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Mistake was made, very little actual risk unless pilots were asleep, looks good as a headline. Nothing to see here.
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Old 8th Nov 2018, 20:16
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The AAIB thought there was something to see!
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Old 9th Nov 2018, 06:48
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https://www.gov.uk/government/public...-november-2018

Direct link to Hi-Resolution pdf
https://assets.publishing.service.go...018_Hi_Res.pdf
30MB file. Low res one does not display diagrams well.

DHC-8-402 Dash 8 G-ECOE 11-Jan-18

IMC, autopilot configured and then selected so that aircraft would crash into the ground/sea in 54 seconds unless corrected by crew. Crew oblivious until ...

EGPWS warnings alerted crew who reacted with 36 seconds to spare. Airspeed had been 163 KIAS in climb and reached 235 KIAS in unplanned and unexpected descent. [these times are too generous. Less time was actually available]

After recovery they tried AP again with same settings.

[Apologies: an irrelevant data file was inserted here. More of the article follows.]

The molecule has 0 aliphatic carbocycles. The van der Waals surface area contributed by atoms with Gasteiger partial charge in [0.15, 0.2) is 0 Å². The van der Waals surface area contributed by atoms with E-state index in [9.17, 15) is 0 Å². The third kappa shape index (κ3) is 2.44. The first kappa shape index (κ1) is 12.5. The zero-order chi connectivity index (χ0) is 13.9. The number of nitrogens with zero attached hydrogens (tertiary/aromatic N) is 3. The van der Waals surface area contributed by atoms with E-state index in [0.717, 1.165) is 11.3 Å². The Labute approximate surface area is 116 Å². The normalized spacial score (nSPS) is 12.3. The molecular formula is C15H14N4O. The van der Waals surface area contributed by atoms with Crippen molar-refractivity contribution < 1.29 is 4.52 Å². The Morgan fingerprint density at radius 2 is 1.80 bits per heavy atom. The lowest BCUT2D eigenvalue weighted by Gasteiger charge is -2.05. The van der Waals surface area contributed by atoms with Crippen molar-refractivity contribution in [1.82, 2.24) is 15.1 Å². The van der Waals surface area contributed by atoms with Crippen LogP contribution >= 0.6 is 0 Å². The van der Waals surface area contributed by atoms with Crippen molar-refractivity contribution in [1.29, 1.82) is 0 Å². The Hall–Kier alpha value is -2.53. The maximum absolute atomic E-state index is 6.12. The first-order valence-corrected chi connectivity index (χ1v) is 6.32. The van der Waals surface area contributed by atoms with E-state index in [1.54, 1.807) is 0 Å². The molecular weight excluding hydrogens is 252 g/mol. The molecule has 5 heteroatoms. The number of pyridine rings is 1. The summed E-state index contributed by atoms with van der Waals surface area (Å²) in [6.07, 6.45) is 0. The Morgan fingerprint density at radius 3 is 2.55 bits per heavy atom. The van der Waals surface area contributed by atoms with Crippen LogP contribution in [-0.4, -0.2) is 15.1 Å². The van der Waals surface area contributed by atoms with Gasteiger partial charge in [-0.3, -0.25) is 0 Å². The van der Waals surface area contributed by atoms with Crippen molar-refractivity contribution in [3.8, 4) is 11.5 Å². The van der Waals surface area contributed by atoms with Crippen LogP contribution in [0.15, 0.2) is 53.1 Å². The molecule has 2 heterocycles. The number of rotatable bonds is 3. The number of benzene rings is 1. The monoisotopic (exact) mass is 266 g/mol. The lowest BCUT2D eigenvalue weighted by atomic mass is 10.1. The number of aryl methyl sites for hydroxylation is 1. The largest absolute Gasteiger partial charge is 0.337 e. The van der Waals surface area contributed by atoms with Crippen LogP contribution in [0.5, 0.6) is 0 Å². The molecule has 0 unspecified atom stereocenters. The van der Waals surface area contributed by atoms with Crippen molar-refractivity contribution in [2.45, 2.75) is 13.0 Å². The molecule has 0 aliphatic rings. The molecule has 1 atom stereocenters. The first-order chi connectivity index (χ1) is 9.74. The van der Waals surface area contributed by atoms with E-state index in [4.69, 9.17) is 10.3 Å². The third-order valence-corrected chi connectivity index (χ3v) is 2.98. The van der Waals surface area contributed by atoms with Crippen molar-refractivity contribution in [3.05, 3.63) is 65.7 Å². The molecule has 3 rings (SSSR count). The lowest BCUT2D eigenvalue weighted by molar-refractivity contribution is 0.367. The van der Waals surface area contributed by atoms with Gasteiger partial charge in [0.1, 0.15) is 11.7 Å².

Hardly a benign little excursion I wouldn't have thought.



ALtitude curve interesting

Last edited by jimjim1; 9th Nov 2018 at 07:10. Reason: times too generous
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Old 9th Nov 2018, 07:56
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SLF here so please excuse if these are dumb questions - but why is there not some sort of sensible minimum altitude for the autopilot? And why isn't the EGPWS connected to the autopilot to disconnect it or override it and start pulling up?
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Old 9th Nov 2018, 10:44
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It’s a Q400. At that point you stop asking sensible questions and just shrug. The Q400 has a lot of oddities and the autopilot is one of them.